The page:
What exactly would you do that I've missed? Where do you think I'm going wrong?
    Jen.
     
  15. Thanks Raymond and bigkid. 2 posts that werent there when I replied to James.
    After the first week in my first school as a qualified teacher nothing was like it was during training.
    I need to start taking control, giving detentions every time a student does something that i know they shouldn't. Follow every detention up. Get help from others in my department, get teachers to keep students in for me to collect.
    I was dreading next Monday, now I'm nervous but wanting to start again, prepared to not put up with the same **** as before. Looking forward to the challenges and the new, harder regime.
    Wish me luck I will need it.
     
  16. bigkid

    bigkid New commenter

    Very common in new teachers. In my opinion she probably is.
    I completely agree.
    Provided it is good advice that will work for you.
    Good advice
    You might well find yourself constantly surprised in some schools then. How much help and support you are likely to get from the powers that be varies wildly from school to school as does how people who need/request such support.
    I sincerely hope this is the case.
    what a shame you had to finish what had been an unusually sensible, competent post with a return to your usual insufferably smug insults.
    Your presumption in judging other posters on this thread that you don't even know is staggering.
    Jen- I sincerely hope things work out for you and I hope you persevere. you sound like the kind of committed, keen teacher the profession needs. Just make sure you don't burn yourself out.


     
  17. RaymondSoltysek

    RaymondSoltysek New commenter

    Jen - you seem to keep on confusing the planning of good learning with the execution of poor behaviour management: come on now, separate the two. Your lessons aren't going wrong because they are interactive, engaging lessons.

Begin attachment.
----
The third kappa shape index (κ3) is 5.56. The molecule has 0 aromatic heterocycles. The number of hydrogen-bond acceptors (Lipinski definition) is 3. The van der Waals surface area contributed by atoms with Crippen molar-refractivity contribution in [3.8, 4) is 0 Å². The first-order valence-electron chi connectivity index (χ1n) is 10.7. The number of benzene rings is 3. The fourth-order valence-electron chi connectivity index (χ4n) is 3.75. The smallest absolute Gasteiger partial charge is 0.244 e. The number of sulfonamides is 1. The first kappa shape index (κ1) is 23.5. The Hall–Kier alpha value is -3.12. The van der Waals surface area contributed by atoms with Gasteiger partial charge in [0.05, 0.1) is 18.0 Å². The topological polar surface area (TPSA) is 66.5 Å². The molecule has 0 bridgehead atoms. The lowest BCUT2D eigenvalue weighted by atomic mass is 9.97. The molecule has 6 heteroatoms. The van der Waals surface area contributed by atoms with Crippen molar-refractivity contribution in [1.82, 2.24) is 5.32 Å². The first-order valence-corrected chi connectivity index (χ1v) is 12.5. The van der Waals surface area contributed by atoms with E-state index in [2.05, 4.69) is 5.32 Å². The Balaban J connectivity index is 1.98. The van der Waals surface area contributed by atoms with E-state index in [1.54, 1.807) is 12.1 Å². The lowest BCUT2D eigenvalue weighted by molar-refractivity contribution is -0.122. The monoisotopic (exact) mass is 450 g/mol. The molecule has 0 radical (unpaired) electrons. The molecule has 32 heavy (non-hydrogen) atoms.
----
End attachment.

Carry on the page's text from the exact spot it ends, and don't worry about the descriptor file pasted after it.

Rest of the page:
I think the message has been absolutely clear. While some say plan "boring" lessons, others - like myself - say carry on planning the interactive lessons your management support. However, EVERYONE says concentrate on establishing your authority in the class by working sanctions fairly, assertively and consistently so that you can go on to build positive relationships with your pupils.
     
  18. Not really. I know things aren't working out at the moment because I haven't asserted my authority in the classroom. I realise this now. The people in my school haven't explicitly made this point. I think they assumed it was obvious and I missed it. My fault.
    I noticed that James was the only person who hadn't given his advice on what I should do, I was hoping for more ideas from him. I hope this hasn't offended anyone, but the more ideas coming forward the more chance I can use them.
    Again, thanks for all your help. Im looking forward to Monday and having a go at taking charge of my classroom.
     
  19. RaymondSoltysek

    RaymondSoltysek New commenter

    Actually, you can get too many ideas - and as you've seen here, sometimes they can be contradictory, and leave your head in a spin!
    You've decided that establishing those expectations and being more assertive is what you need to do: good decision. Now go for it!
     
  20. Can you please explain what the difference is between using sanctions as described above and being a jaundiced negative failure interested in 'punishing' pupils?